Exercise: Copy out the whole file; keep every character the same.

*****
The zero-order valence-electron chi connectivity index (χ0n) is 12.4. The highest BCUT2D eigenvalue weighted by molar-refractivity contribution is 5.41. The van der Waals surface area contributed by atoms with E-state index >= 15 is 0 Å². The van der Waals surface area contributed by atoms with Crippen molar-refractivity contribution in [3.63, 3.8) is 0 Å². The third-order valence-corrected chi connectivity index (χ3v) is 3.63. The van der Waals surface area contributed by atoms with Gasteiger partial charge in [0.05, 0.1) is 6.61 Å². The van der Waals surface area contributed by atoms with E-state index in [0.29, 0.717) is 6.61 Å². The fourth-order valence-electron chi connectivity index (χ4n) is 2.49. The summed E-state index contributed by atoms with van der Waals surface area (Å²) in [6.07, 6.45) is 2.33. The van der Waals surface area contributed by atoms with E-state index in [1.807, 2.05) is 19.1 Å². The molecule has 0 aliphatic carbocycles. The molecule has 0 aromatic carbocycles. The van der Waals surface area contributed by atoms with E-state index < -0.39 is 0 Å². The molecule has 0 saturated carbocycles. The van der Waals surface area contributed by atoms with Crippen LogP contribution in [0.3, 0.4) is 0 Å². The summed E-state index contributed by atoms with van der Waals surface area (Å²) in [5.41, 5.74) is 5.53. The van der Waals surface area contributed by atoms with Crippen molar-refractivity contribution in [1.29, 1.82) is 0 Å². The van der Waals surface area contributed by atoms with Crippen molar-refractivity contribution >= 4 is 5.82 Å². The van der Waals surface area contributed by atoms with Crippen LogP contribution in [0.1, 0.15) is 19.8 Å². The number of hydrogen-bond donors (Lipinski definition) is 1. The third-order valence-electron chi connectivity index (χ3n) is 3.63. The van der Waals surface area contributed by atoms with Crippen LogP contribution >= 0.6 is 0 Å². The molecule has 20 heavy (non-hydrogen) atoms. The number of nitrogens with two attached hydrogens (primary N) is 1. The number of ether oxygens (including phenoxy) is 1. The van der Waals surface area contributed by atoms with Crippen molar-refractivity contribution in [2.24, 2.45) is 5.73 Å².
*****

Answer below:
The zero-order valence-electron chi connectivity index (χ0n) is 12.4. The highest BCUT2D eigenvalue weighted by molar-refractivity contribution is 5.41. The van der Waals surface area contributed by atoms with E-state index >= 15 is 0 Å². The van der Waals surface area contributed by atoms with Crippen molar-refractivity contribution in [3.63, 3.8) is 0 Å². The third-order valence-corrected chi connectivity index (χ3v) is 3.63. The van der Waals surface area contributed by atoms with Gasteiger partial charge in [0.05, 0.1) is 6.61 Å². The van der Waals surface area contributed by atoms with E-state index in [0.29, 0.717) is 6.61 Å². The fourth-order valence-electron chi connectivity index (χ4n) is 2.49. The summed E-state index contributed by atoms with van der Waals surface area (Å²) in [6.07, 6.45) is 2.33. The van der Waals surface area contributed by atoms with E-state index in [1.807, 2.05) is 19.1 Å². The molecule has 0 aliphatic carbocycles. The molecule has 0 aromatic carbocycles. The van der Waals surface area contributed by atoms with E-state index < -0.39 is 0 Å². The molecule has 0 saturated carbocycles. The van der Waals surface area contributed by atoms with Crippen LogP contribution in [0.3, 0.4) is 0 Å². The summed E-state index contributed by atoms with van der Waals surface area (Å²) in [5.41, 5.74) is 5.53. The van der Waals surface area contributed by atoms with Crippen molar-refractivity contribution in [1.29, 1.82) is 0 Å². The van der Waals surface area contributed by atoms with Crippen molar-refractivity contribution >= 4 is 5.82 Å². The van der Waals surface area contributed by atoms with Crippen LogP contribution in [0.1, 0.15) is 19.8 Å². The number of hydrogen-bond donors (Lipinski definition) is 1. The third-order valence-electron chi connectivity index (χ3n) is 3.63. The van der Waals surface area contributed by atoms with Crippen LogP contribution >= 0.6 is 0 Å². The molecule has 20 heavy (non-hydrogen) atoms. The number of nitrogens with two attached hydrogens (primary N) is 1. The number of ether oxygens (including phenoxy) is 1. The van der Waals surface area contributed by atoms with Crippen molar-refractivity contribution in [2.24, 2.45) is 5.73 Å².